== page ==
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Clover help

Posted by shear_stupidity 9B (My Page) on
Mon, Jan 14, 13 at 9:58

As you can see in the pictures, I have clover growing in a very heavily mulched area. I can't pull it out because it just breaks. I can't dig it out because when I try to move the mulch, it just breaks off the clover. It's very close to other plants, so I'm afraid to use Round-Up. Any advice before it takes over the whole bed? (It's in my grass, too... it's everywhere)
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Follow-Up Postings:

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RE: Clover help

Sorry, I love this Oxalis! Pink flowers, right? Did you have another ground cover in mind for there?

Knowing a bit more about this garden would help. Are these recently created beds? Is there a smother layer under the mulch? Maybe some pics of the overall yard...

I looked at all of your pics. IMO, whatever's in the lawn, just mow it. Occasionally I find a prickly thing or basal rosette that's too low to get mowed, remove taproot by hand with a thin trowel, giant screwdriver, dandelion fork.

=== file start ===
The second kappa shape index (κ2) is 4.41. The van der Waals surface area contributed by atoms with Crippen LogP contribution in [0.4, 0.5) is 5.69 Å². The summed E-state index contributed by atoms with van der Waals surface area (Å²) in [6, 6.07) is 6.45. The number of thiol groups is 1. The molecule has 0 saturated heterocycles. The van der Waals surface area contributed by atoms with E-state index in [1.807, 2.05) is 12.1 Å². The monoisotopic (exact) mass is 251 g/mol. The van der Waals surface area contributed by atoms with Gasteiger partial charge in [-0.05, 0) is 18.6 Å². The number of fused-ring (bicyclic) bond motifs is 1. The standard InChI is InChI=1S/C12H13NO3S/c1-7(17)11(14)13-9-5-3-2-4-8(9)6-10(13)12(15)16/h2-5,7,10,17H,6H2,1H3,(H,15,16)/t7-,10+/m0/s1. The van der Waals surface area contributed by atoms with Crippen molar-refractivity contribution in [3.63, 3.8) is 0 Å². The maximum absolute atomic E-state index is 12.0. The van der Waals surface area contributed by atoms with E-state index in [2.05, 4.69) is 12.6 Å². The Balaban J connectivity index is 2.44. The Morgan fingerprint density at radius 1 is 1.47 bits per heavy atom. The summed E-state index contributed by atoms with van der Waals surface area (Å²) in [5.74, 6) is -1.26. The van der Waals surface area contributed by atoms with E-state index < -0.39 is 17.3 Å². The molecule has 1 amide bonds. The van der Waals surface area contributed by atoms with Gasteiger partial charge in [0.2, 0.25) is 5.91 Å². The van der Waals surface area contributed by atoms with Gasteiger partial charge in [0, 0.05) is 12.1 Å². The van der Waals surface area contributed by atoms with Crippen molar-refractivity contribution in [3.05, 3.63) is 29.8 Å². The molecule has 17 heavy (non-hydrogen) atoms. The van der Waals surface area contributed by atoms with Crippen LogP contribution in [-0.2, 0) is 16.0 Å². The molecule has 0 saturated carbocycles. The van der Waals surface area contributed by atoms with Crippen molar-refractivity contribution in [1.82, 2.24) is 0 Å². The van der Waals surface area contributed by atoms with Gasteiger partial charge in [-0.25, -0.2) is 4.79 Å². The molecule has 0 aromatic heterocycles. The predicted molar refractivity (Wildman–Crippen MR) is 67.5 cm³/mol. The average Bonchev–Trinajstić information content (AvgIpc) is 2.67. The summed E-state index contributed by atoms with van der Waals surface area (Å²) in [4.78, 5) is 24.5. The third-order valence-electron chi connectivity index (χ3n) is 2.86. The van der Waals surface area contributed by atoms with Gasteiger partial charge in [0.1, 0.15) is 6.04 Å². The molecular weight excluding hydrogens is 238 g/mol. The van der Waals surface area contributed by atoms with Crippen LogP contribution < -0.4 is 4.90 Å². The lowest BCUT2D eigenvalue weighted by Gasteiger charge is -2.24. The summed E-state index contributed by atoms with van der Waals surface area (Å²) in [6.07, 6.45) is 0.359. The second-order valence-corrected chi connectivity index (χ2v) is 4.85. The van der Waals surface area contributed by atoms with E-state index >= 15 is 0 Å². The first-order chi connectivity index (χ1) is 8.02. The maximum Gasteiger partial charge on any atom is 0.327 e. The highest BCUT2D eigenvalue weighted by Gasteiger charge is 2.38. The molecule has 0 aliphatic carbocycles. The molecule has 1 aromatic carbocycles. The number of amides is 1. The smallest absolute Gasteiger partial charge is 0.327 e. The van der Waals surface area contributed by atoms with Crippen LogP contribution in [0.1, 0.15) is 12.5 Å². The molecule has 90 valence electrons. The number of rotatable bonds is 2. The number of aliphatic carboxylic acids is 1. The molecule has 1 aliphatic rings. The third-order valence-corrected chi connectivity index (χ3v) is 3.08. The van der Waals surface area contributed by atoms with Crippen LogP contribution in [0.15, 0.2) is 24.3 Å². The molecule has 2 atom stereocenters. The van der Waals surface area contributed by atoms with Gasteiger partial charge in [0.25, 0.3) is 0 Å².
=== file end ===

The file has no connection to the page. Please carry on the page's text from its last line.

For the areas where there's really nothing but weeds, I would smother and mulch them if they're too shady for grass. If you want lawn and there's enough sun, throw down some grass seed appropriate for your area and just start mowing whatever grows. Most plants that aren't grass can't survive bi-monthly mowing to a very low height.


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RE: Clover help

Yes, pink flowers. And I like it too, as it reminds me of being a kid and picking through thinking I'd find a four-leaf clover. LOL! I don't have another ground cover in mind... was going to just leave it mulched. I'm attaching pictures of the area. (And cringing because there's so much still to do!... and because I just discovered, while taking these pictures, that the fire ants are back... owwie! *scratch, scratch, scratch!*)

The heavily mulched area is behind the waterfall and pool. This is the view facing North. (FYI, this is in full sun starting in Spring) Down the slope on the right is where the "Allium" is growing... where the dirt slope meets the grass.

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This is the view facing South. The Oxalis is visible in the mulch.